Examining Urban Students’ Constructions of a STEM/Career Development Intervention Over Time
Using consensual qualitative research, the study examines urban high school students’ reactions to a science, technology, engineering, and math (STEM) enrichment/career development program, their resources and barriers, their perspectives on the impact of race and gender on their career development, and their overall views of work and their futures. The sample included nine students who participated in a semistructured interview at the end of the 2-week summer program and again 12–18 months later. The results indicate that the students continued to explore STEM fields after the summer program, reported increases in STEM knowledge, described strong identifications with their racial and gender-based identities, and identified relevant resources and barriers affecting their STEM education and career development. Suggestions for further research and program development are discussed, including the development of interventions to enhance the supportive elements of students’ relational and educational contexts.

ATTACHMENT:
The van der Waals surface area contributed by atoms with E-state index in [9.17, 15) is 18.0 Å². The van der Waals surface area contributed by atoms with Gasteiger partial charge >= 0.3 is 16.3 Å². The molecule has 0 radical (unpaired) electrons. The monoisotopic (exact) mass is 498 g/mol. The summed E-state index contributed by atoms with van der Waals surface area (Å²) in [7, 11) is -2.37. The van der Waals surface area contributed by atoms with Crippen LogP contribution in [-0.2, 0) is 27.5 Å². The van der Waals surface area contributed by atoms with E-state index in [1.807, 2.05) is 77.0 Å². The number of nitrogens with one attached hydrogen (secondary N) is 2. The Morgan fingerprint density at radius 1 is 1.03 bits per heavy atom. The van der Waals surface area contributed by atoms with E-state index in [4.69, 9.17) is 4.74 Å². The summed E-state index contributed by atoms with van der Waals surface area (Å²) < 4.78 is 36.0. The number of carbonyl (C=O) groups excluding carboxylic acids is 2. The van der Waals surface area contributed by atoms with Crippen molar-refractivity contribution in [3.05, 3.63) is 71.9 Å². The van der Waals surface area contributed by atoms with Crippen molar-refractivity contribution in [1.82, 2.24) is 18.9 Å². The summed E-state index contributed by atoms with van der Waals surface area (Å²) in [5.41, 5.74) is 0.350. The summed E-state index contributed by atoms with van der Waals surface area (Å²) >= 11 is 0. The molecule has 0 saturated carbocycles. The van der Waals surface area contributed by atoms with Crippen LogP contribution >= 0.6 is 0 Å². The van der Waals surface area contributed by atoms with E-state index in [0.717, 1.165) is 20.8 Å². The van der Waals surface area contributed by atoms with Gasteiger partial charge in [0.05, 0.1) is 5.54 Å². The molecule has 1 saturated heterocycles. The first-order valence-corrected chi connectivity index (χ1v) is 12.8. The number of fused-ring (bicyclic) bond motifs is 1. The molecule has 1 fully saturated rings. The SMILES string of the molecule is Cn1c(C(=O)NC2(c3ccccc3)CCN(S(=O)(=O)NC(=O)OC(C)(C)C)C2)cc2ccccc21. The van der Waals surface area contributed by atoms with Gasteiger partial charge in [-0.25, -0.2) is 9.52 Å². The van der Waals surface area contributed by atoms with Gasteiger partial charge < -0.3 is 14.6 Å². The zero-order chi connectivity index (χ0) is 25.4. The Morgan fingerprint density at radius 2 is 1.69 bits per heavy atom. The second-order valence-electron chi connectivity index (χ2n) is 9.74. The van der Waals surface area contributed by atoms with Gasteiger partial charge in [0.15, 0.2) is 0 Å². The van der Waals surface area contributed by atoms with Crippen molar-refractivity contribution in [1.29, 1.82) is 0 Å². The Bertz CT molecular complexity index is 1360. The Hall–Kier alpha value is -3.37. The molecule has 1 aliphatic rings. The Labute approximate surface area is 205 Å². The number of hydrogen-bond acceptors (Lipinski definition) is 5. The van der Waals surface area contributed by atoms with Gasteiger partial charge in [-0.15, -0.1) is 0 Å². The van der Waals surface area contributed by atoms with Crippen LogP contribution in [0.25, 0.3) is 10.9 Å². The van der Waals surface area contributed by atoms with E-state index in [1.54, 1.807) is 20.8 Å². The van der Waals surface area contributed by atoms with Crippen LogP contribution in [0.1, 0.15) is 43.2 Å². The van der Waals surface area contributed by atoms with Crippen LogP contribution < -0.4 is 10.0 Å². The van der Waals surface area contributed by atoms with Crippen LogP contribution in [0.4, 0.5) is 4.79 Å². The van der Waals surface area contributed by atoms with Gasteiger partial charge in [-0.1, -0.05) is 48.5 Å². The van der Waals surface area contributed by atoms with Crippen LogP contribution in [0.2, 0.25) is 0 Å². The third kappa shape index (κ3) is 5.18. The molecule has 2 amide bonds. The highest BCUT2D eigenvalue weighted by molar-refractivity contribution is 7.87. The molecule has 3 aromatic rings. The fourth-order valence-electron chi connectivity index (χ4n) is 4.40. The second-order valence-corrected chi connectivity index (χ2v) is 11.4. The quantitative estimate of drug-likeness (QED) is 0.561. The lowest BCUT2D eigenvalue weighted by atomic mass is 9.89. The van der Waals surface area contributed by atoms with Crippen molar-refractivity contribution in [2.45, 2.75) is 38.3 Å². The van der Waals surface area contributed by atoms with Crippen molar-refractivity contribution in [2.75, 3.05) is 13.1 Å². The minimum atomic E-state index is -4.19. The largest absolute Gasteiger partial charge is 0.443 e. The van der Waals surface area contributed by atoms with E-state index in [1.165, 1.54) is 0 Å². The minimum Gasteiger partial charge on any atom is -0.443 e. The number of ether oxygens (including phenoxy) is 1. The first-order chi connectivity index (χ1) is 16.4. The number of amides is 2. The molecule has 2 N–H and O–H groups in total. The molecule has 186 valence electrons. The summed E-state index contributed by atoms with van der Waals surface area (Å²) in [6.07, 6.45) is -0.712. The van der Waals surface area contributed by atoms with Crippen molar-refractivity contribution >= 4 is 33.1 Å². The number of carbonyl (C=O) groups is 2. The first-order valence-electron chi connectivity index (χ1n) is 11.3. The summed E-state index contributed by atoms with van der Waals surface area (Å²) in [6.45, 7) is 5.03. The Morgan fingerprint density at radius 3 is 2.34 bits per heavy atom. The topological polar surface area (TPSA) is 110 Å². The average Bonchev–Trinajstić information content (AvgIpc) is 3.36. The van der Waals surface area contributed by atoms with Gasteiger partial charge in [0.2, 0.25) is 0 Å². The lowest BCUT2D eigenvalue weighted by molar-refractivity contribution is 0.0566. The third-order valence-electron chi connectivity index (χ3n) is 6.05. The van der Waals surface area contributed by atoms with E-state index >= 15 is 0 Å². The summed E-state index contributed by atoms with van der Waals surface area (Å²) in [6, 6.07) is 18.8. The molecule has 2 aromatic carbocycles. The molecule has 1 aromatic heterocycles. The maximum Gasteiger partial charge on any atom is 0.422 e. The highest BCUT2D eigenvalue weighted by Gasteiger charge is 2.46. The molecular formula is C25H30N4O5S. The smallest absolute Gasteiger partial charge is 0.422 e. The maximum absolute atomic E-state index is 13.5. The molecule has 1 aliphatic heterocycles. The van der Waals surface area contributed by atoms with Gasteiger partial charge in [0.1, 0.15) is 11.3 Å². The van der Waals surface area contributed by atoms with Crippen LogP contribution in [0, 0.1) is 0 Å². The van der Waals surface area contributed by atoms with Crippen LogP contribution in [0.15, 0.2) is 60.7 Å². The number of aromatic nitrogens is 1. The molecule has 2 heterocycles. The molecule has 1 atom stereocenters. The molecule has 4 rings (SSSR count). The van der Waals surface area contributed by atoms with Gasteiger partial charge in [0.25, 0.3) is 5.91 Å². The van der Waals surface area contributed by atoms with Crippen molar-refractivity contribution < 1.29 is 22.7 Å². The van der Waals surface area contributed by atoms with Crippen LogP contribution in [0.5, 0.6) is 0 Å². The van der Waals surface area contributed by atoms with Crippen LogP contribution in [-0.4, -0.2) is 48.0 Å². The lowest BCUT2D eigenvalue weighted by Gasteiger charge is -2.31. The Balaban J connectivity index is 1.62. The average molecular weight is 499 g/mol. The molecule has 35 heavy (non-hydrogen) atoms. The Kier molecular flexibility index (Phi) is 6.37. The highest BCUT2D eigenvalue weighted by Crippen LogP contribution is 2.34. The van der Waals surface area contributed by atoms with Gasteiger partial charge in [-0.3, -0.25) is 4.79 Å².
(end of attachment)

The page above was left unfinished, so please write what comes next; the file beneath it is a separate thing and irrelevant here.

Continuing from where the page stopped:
Blustein, David L.; Barnett, Michael; Mark, Sheron; Depot, Mark; Lovering, Meghan; Lee, Youjin; Hu, Qin; Backus, Faedra; Dillon-Lieberman, Kristin; and DeBay, Dennis J., "Examining Urban Students’ Constructions of a STEM/Career Development Intervention Over Time" (2013). STEM Faculty Publications. 61.